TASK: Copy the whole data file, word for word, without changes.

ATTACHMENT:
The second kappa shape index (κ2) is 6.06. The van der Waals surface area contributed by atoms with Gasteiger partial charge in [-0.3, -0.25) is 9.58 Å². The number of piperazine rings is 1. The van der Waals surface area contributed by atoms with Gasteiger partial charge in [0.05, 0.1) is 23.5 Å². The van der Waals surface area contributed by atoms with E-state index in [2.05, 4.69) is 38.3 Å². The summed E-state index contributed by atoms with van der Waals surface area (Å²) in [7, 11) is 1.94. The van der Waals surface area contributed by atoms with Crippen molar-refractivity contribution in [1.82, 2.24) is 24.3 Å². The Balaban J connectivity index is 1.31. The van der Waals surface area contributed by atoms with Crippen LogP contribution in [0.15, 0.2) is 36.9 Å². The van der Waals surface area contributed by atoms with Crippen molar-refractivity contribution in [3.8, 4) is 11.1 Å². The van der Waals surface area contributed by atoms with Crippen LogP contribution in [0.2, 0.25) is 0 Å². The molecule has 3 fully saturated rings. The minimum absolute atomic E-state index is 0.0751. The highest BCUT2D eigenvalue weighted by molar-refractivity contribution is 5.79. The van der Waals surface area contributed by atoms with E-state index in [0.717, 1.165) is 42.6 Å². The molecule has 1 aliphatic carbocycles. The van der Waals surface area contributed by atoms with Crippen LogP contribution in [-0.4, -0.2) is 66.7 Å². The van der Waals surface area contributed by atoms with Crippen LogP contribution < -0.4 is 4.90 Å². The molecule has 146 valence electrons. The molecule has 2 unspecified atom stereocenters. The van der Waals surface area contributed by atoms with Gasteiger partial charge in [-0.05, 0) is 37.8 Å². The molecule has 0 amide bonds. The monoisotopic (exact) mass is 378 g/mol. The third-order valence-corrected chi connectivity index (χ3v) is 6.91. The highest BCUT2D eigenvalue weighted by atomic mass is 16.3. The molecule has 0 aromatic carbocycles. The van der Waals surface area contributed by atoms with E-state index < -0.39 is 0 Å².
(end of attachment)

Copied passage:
The second kappa shape index (κ2) is 6.06. The van der Waals surface area contributed by atoms with Gasteiger partial charge in [-0.3, -0.25) is 9.58 Å². The number of piperazine rings is 1. The van der Waals surface area contributed by atoms with Gasteiger partial charge in [0.05, 0.1) is 23.5 Å². The van der Waals surface area contributed by atoms with E-state index in [2.05, 4.69) is 38.3 Å². The summed E-state index contributed by atoms with van der Waals surface area (Å²) in [7, 11) is 1.94. The van der Waals surface area contributed by atoms with Crippen molar-refractivity contribution in [1.82, 2.24) is 24.3 Å². The Balaban J connectivity index is 1.31. The van der Waals surface area contributed by atoms with Crippen LogP contribution in [0.15, 0.2) is 36.9 Å². The van der Waals surface area contributed by atoms with Crippen molar-refractivity contribution in [3.8, 4) is 11.1 Å². The van der Waals surface area contributed by atoms with Crippen LogP contribution in [0.2, 0.25) is 0 Å². The molecule has 3 fully saturated rings. The minimum absolute atomic E-state index is 0.0751. The highest BCUT2D eigenvalue weighted by molar-refractivity contribution is 5.79. The van der Waals surface area contributed by atoms with E-state index in [0.717, 1.165) is 42.6 Å². The molecule has 1 aliphatic carbocycles. The van der Waals surface area contributed by atoms with Crippen LogP contribution in [-0.4, -0.2) is 66.7 Å². The van der Waals surface area contributed by atoms with Crippen LogP contribution < -0.4 is 4.90 Å². The molecule has 146 valence electrons. The molecule has 2 unspecified atom stereocenters. The van der Waals surface area contributed by atoms with Gasteiger partial charge in [-0.05, 0) is 37.8 Å². The molecule has 0 amide bonds. The monoisotopic (exact) mass is 378 g/mol. The third-order valence-corrected chi connectivity index (χ3v) is 6.91. The highest BCUT2D eigenvalue weighted by atomic mass is 16.3. The molecule has 0 aromatic carbocycles. The van der Waals surface area contributed by atoms with E-state index < -0.39 is 0 Å².